As Alaska Native corporations celebrate the value of the Alaska Native Claims Settlement Act (ANCSA) in its first half century, Koniag will be sharing stories throughout the year highlighting ANCSA at 50 Successes.
Connection to ancestral lands and language, leading to personal and community pride in who we are and where we are from are at the heart of how Koniag sees the Alaska Native Claims Settlement Act (ANCSA) today. When President Nixon signed the bill into law on December 18, 1971, creating a different kind of corporation and a new kind of shareholder, few could have predicted just how successful the new corporations would become, producing positive impacts far beyond just dollars and jobs.
In the Koniag region, two examples of this far-ranging success are the Alutiiq Museum and Dig Afognak. Ask anyone who’s been to Dig Afognak, and you’ll receive a multitude of responses about its powerful, moving impact.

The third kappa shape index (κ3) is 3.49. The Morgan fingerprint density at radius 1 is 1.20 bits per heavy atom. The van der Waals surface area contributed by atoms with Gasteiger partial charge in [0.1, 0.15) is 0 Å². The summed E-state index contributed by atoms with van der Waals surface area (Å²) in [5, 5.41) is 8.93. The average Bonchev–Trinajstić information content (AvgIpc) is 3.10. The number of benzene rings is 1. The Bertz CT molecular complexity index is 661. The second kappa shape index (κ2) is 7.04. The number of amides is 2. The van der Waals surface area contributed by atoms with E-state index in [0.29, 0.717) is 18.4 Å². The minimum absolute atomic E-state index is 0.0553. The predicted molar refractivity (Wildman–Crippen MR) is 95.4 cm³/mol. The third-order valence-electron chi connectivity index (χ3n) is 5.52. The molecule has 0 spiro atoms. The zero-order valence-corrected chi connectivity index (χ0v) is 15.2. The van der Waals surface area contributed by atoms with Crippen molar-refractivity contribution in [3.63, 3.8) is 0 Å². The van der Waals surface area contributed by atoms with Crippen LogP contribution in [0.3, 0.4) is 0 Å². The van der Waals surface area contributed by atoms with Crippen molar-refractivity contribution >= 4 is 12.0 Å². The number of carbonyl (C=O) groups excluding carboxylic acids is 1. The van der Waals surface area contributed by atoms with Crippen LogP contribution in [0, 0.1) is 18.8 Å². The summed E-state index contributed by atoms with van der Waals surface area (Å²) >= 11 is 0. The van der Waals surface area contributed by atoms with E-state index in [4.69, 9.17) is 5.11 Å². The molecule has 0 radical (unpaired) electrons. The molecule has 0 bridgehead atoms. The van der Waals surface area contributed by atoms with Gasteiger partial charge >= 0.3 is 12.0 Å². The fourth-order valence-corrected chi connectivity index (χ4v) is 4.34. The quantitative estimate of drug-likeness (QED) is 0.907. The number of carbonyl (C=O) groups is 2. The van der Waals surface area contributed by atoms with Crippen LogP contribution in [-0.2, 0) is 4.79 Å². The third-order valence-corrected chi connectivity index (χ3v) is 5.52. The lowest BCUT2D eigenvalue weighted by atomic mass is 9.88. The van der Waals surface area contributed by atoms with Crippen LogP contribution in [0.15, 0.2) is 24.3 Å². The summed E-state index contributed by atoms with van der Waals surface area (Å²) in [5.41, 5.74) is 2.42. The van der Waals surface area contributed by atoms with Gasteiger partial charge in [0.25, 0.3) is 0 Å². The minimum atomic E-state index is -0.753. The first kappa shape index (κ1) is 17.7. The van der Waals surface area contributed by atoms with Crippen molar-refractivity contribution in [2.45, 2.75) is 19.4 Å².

“When you are at Dig Afognak your mind and spirit expand. You breathe deeper and slow down. It helps you understand where you belong and fit in,” describes Malia Villegas. Malia lives in Seattle now, working for Afognak Native Corporation, but her experiences at Dig Afognak are never far from her mind.
“Being there brought a sense of pride at the brilliance of my ancestors,” says Pat (Juney) Mullan, who spent many summers working at the camp. “They were able to design and make arrowheads, toggling harpoons, halibut hooks out of just beach wood and rocks, and survive. They never went to school; they created those things with a creative imagination and mind.”